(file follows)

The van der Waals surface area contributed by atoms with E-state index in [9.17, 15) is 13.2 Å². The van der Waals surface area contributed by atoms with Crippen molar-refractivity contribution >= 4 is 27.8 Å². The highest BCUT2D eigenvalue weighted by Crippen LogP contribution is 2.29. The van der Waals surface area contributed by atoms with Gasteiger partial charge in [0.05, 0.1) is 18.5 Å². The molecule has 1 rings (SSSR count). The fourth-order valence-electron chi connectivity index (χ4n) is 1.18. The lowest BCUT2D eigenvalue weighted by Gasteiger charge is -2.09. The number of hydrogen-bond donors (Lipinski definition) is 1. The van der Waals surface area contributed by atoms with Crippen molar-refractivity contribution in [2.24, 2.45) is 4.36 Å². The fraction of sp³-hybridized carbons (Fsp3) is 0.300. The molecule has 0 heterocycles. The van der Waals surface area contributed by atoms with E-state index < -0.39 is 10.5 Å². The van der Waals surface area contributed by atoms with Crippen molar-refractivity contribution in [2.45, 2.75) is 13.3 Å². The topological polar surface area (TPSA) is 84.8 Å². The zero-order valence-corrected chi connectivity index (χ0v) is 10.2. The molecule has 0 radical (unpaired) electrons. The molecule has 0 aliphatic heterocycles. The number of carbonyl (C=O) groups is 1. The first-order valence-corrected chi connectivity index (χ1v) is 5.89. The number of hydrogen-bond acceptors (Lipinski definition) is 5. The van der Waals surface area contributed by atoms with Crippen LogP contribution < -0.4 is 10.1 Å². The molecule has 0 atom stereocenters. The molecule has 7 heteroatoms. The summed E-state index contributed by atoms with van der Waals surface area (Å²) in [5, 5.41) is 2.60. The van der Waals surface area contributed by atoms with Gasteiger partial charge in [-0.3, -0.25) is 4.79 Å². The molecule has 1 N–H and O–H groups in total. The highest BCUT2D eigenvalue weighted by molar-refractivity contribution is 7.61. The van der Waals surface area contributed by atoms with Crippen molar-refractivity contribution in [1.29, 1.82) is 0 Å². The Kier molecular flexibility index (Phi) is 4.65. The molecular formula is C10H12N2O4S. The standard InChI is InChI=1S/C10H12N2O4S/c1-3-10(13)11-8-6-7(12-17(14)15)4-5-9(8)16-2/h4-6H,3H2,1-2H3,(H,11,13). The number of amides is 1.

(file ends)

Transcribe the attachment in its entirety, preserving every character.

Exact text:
The van der Waals surface area contributed by atoms with E-state index in [9.17, 15) is 13.2 Å². The van der Waals surface area contributed by atoms with Crippen molar-refractivity contribution >= 4 is 27.8 Å². The highest BCUT2D eigenvalue weighted by Crippen LogP contribution is 2.29. The van der Waals surface area contributed by atoms with Gasteiger partial charge in [0.05, 0.1) is 18.5 Å². The molecule has 1 rings (SSSR count). The fourth-order valence-electron chi connectivity index (χ4n) is 1.18. The lowest BCUT2D eigenvalue weighted by Gasteiger charge is -2.09. The number of hydrogen-bond donors (Lipinski definition) is 1. The van der Waals surface area contributed by atoms with Crippen molar-refractivity contribution in [2.24, 2.45) is 4.36 Å². The fraction of sp³-hybridized carbons (Fsp3) is 0.300. The molecule has 0 heterocycles. The van der Waals surface area contributed by atoms with E-state index < -0.39 is 10.5 Å². The van der Waals surface area contributed by atoms with Crippen molar-refractivity contribution in [2.45, 2.75) is 13.3 Å². The topological polar surface area (TPSA) is 84.8 Å². The zero-order valence-corrected chi connectivity index (χ0v) is 10.2. The molecule has 0 radical (unpaired) electrons. The molecule has 0 aliphatic heterocycles. The number of carbonyl (C=O) groups is 1. The first-order valence-corrected chi connectivity index (χ1v) is 5.89. The number of hydrogen-bond acceptors (Lipinski definition) is 5. The van der Waals surface area contributed by atoms with Crippen LogP contribution < -0.4 is 10.1 Å². The molecule has 0 atom stereocenters. The molecule has 7 heteroatoms. The summed E-state index contributed by atoms with van der Waals surface area (Å²) in [5, 5.41) is 2.60. The van der Waals surface area contributed by atoms with Gasteiger partial charge in [-0.3, -0.25) is 4.79 Å². The molecule has 1 N–H and O–H groups in total. The highest BCUT2D eigenvalue weighted by molar-refractivity contribution is 7.61. The van der Waals surface area contributed by atoms with Crippen molar-refractivity contribution in [1.29, 1.82) is 0 Å². The Kier molecular flexibility index (Phi) is 4.65. The molecular formula is C10H12N2O4S. The standard InChI is InChI=1S/C10H12N2O4S/c1-3-10(13)11-8-6-7(12-17(14)15)4-5-9(8)16-2/h4-6H,3H2,1-2H3,(H,11,13). The number of amides is 1.